The Oakland City Council on Tuesday voted unanimously to extend an ordinance providing emergency paid sick leave to some workers during the COVID-19 pandemic.
The emergency ordinance went into effect immediately and aims to help minimize the spread of the coronavirus. It is especially relevant to low-wage, frontline workers during the pandemic who may feel compelled to work when they have the coronavirus if they don’t have paid sick leave.
“The very workers we depend on to navigate this crisis must be able to protect themselves and their families,” Councilmembers Dan Kalb and Sheng Thao said in a letter summarizing the ordinance.
Low-wage, frontline workers are less likely to comply with a 14-day quarantine period if they are not paid during that time and also tend to be people of color, a group disproportionately impacted by the virus.
“As we continue to face the challenges brought on by the COVID-19 pandemic, it is important to center our policy on those being hurt most,” Thao said in a Twitter post Wednesday. “While we look to the Biden administration for support, the City of Oakland remains steadfast in its commitment to the working class.”
The vote extends an ordinance the City Council passed last May and is an expansion of the federal Families First Coronavirus Response Act, which ended at the end of last year, except for tax credits that remain in place through March.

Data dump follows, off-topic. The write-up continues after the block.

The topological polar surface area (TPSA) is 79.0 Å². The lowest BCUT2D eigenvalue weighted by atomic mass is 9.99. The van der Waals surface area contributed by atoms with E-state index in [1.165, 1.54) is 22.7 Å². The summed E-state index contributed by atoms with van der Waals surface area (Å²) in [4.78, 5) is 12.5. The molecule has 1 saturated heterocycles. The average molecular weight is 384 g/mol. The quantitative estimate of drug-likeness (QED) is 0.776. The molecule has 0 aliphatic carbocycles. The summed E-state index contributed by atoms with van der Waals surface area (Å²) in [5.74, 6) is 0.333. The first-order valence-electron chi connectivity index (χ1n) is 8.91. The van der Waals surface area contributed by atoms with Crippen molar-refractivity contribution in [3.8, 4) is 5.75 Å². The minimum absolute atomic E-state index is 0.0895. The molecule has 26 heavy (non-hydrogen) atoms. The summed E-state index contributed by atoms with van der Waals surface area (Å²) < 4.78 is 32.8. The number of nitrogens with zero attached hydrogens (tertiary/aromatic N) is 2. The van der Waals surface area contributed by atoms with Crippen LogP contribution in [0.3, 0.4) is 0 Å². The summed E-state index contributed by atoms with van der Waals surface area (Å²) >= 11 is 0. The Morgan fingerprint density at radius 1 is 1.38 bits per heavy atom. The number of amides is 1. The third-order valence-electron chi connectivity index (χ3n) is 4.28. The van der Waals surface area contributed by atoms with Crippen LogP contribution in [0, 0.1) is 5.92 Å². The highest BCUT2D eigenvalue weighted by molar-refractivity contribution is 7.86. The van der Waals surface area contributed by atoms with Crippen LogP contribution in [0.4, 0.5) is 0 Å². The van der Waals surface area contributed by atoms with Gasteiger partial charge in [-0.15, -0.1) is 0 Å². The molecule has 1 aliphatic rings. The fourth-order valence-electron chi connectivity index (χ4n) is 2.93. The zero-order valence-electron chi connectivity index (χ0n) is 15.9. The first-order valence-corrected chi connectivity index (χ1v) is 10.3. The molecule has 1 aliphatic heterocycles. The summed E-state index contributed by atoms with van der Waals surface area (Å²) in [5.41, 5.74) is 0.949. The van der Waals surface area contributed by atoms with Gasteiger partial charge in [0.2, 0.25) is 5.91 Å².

The federal law required certain businesses to give full-time employees 80 hours of emergency paid sick leave to reduce the risk of spreading the coronavirus, care for a family member who was exposed, or care for a child whose school closed.
Under the Oakland law, employees are eligible to take sick leave and receive their full pay for each day of leave. The Oakland law also allows employees to take sick leave for additional reasons not allowed under the federal law.
Oakland’s ordinance also expands leave for employees of businesses with more than 500 employees, which the federal law excluded.
“This is a public health measure,” said Liana Molina, senior Oakland policy director for the East Bay Alliance for a Sustainable Economy, a worker advocacy organization.
She said it requires a multi-pronged approach, and the Oakland ordinance removes the incentive for employees to work when they are sick with the coronavirus.
Employers with fewer than 50 employees are exempt from Oakland’s ordinance extension.
Los Angeles and San Jose have ordinances similar to the one enacted Tuesday in Oakland.